Talk It Out: Small Is Powerful

It's Talk It Out time! So why don't we get started and discuss a little something that I think has value this week -- the importance in focusing on smaller batches, less is more thinking, the trend of being small and being happy with it. Of course, big isn't always overbearing but not everyone is cut out for a life of extreme scheduling and pressure. I'm no Martha, I would hate to have every second scheduled and feel that I'd be almost a product and no longer a person. There was a trend not too long ago that made everyone feel like less isn't enough and more isn't enough either, you need more than more, bigger than big, in fact you need world domination to be truly happy. Your life needed to be pimped and super-sized in order to have value. Your title defined who you are and who you will become. You don't need a title to be a leader. What you do need is to have an area of expertise and others who support and respect your work.

hooty

I'm on the new bandwagon of thinking that I've noticed out there -- that there is value in being smaller yet better. To be focused and highly skilled vs. big and scattered or big and extremely stressed out. The idea of being a small giant.

Do you want to be a big business? Fine. Do you want to be mid-size? Fine. Do you want to be small? Fine. But the question here is "Do YOU WANT..." so it's good to think about your goals. Some get on these success waves and ride them out allowing the waves to dictate where their business will take them. It's so easy to get wrapped up in success that you lose focus of your own goals and what you want in life. People around us always pressure us for more. And it's usually not to be mean, it's because they want us to be successful in whatever way they define success. More posts. More cupcakes. More DIY projects. More fabric patterns. More, more more. That's what fans do, they want more because they admire what you do. And while this is absolutely wonderful and extremely flattering, it's important to not allow your fans or customers to dictate what you ultimately do with your business. If this happens, then you just have a new "man". Instead of working a 9-5 to please your boss, feeling uninspired at the end of the day, you're now a freelancer doing the job you love but your fans pressure you and you feel uninspired because you cannot churn out work fast enough to "please" the masses. Your boss was your man. Now your fans are your man. Remember, you are the man. :)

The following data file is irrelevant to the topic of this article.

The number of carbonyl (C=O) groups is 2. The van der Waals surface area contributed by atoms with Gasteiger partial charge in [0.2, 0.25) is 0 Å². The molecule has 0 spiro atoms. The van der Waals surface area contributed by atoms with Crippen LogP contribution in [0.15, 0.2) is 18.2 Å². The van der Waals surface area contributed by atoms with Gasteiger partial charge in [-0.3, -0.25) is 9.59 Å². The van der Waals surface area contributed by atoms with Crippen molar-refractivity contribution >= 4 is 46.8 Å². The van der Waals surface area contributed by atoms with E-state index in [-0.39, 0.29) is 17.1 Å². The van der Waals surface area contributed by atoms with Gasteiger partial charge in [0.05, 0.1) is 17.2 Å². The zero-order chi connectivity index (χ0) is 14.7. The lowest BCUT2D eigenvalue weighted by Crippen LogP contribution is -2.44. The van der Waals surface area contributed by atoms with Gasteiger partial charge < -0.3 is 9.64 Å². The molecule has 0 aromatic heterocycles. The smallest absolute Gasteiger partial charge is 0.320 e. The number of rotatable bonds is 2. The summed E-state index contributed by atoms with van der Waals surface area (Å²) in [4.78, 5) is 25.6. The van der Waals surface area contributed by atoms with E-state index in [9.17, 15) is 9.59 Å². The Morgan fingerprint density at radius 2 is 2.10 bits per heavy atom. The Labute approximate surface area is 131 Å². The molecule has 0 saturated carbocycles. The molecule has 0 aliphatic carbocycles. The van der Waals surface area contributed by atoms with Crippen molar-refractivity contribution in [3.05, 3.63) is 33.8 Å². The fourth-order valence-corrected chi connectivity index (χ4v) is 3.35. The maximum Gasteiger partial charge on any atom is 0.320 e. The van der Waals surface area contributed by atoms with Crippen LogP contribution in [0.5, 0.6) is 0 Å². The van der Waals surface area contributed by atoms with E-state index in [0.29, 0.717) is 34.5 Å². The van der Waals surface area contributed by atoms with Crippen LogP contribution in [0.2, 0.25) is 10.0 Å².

May I please tell you a truth that cannot be ignored? Your fans will love you whether you create one painting this week or thirty of them. Set expectations, honor them, and move on. Edit as you go along. Your fans will respect you and you will ultimately give them something better -- a better you, better work, and you'll stick to your work longer because you didn't tire out, burn out and then fizzle out completely.

Small is powerful. I think that sometimes we pressure ourselves to do more when maybe we should simply work harder at what we're currently doing. Have you thought, if you tend to overextend yourself, that maybe it's best to have less of yourself spread so thinly over many channels and more of yourself fully invested in only a few? Consider that for a moment. I speak from experience! That way, you feel less stress and your work becomes focused and more enjoyable to you.